Being in Seattle early last week, in preparation for the Go Play NW 2016 game convention, my daughter and I were staying at my friends Ryan and Sarah's place.
The first few days involved our respective daughters getting to know each other, getting their daughter to bail on her previously scheduled summer camps, and me providing the kids only the best education that comes with summer break goodness.
I discussed the premise on a prior blog post: Basically, run Jason Morningstar's The Skeletons story game, but in space, using space-inspired audio, and with a dash of Lego. I had already done a bit of work on the soundtrack, chose a small manicured set of Lego bricks in the appropriate old-school space blue, added a few dashes of color and various thematic computer screens, and a selection of miniatures (which is to say, Lego space mini-figures).
I brought it in case the opportunity presented itself at Go Play NW.
The prior year I had just introduced Sarah and Ryan to the modern world of board games, with a few small pieces such as Lost Cities, and some kid-friendly games such as Rat-A-Tat-Cat.
I returned to find a whole shelf-full of all the craziness that the hobby encourages. Even more relevant, they contained all that enthusiasm that comes with this hobby.
We got around to the subject of role playing games (which is what Go Play NW is all about, and half the reason I was here). Although they have no experience with RPGs, Sarah remembers when we were neighbors growing up, and how we introduced her younger brother to Dungeons and Dragons and would play with him all the time. Unfortunately we never included Sarah, and in retrospect I'm not sure we aren't sure if it's due to the boy-girl rift, or some other reasons.
The daughters were tucked in, and the adults were free. Both Ryan and Sarah expressed an interest in playing, and I pitched them a number of options: A short Dungeon World session. A game of The Quiet Year. And the one we went with: The Skeletons.
Setup was great. We had a discussion of the scenario. I mentioned an example of "fungus creature taking over our brains", and Sarah was opposed to that due to: Triggers.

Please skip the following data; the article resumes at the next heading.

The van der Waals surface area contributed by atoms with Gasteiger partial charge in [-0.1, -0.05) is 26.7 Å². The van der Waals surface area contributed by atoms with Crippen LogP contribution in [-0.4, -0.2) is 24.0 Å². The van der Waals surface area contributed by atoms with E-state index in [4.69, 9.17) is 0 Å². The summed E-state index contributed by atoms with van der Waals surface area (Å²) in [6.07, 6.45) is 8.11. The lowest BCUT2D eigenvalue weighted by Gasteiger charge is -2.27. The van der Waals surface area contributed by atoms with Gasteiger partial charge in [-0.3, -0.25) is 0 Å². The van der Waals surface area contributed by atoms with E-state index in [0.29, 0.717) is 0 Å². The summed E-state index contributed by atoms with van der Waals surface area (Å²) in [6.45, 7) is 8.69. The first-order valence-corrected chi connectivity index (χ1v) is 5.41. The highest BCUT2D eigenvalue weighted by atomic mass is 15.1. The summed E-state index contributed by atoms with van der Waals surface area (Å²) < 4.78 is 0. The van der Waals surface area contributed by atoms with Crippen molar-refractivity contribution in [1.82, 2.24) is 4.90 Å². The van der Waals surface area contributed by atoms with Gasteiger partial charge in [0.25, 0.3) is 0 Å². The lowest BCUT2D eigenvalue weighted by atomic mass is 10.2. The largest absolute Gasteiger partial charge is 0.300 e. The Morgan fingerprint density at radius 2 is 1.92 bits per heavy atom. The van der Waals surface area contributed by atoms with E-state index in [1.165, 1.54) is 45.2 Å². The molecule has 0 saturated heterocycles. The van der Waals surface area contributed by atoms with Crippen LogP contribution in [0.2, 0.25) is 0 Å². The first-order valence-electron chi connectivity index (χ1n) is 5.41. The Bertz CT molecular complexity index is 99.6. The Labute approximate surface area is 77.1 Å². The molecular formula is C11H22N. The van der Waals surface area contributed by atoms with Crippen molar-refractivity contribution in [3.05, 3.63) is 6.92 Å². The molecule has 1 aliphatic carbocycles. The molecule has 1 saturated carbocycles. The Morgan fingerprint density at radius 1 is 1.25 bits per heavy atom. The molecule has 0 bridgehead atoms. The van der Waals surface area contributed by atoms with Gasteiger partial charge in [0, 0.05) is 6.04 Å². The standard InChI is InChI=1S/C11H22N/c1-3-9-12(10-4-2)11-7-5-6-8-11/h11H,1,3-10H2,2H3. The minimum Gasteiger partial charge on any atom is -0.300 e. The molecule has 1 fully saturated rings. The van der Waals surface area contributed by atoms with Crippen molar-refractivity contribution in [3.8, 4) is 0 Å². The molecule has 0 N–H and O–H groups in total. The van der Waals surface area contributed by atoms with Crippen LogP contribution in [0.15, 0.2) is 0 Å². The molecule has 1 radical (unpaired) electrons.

I will stop here and say that I was remiss in mentioning triggers to the two of them prior to starting. There was no harm-no foul, since we were doing pre-game discussion, but how bad would that be if we were half-way through the game and I maneuvered the story to drop that bomb. Yikes! Extra reminder to self: X-cards and veils and lines-type discussion extra useful with any players you've never played with!
Sarah proposed a crystal-based alien that has somehow controlled us (details unnecessary at this point), and that was enough to start.
Using Lego bricks as lines, we sketched our spaceship: A larger central room, and two side alcove-rooms. We placed a few terminals. Our crystalline creature was prominent in the center. We all placed our space people in various locations. Ryan added a similar, but different, crystalline creation attached to the outside of the hull, which may be related, or opposed, to the main creature. Also undefined at this point.
At some point (possibly just a little later) we decided on artificial gravity due to this area being a tail end of a long, spinning, space station / ship.
We drew our skeletons, mostly with space suits being a thing, and were ready to start.
Audio engaged. Play unfolded. A few questions had to be tweaked (things that have an obvious old-fantasy feel that don't sound quite right in space), but those were few.
We got through the initial quiet period, then an intruder, and another quiet period, but not much more than that, as some of us adults were getting sleepy due to Adulting.
But damn, was that a blast. They both loved the experience, and were very engaged. I was very impressed with how quickly Sarah just dive bombed into the experience; you would never guess she isn't a regular RP gamer. Ryan had an initial trepidation with figuring out the parameters around this strange social hobby we have, but then started to jump into it. I can't help but think: Another 2 are born to the hobby.
All said and done, the experience was great. Here's my summary:
- I have confidence this could work to great effect, and am looking forward to more play!
- Mental note: Remember the "lines and veils" conversation with unfamiliar players.
- Gravity and air / vacuum should be part of the scene-setup conversation, if applicable (this could always be played out on a planet or other non-ship scenario).
- I had enough time to review the playbook / character sheets prior to the game, and after this first test, I don't think changing them is necessary (at least until after a full game test).
- Instead of literal skeletons (because we are going sci-fi), you could do more of a zombie-like scenario where the flesh is not fully decomposed. Especially because part of any mind- or body-control may include all sorts of strange preservatives or other mechanisms... robotic, biological, or otherwise. This means some questions need to be tweaked, possibly.
- Audio was good, but mostly untested. We didn't find it distracting and it seemed to enhance our experience.
- I think the title "The Space Skeletons" might be a better short-form. Maybe.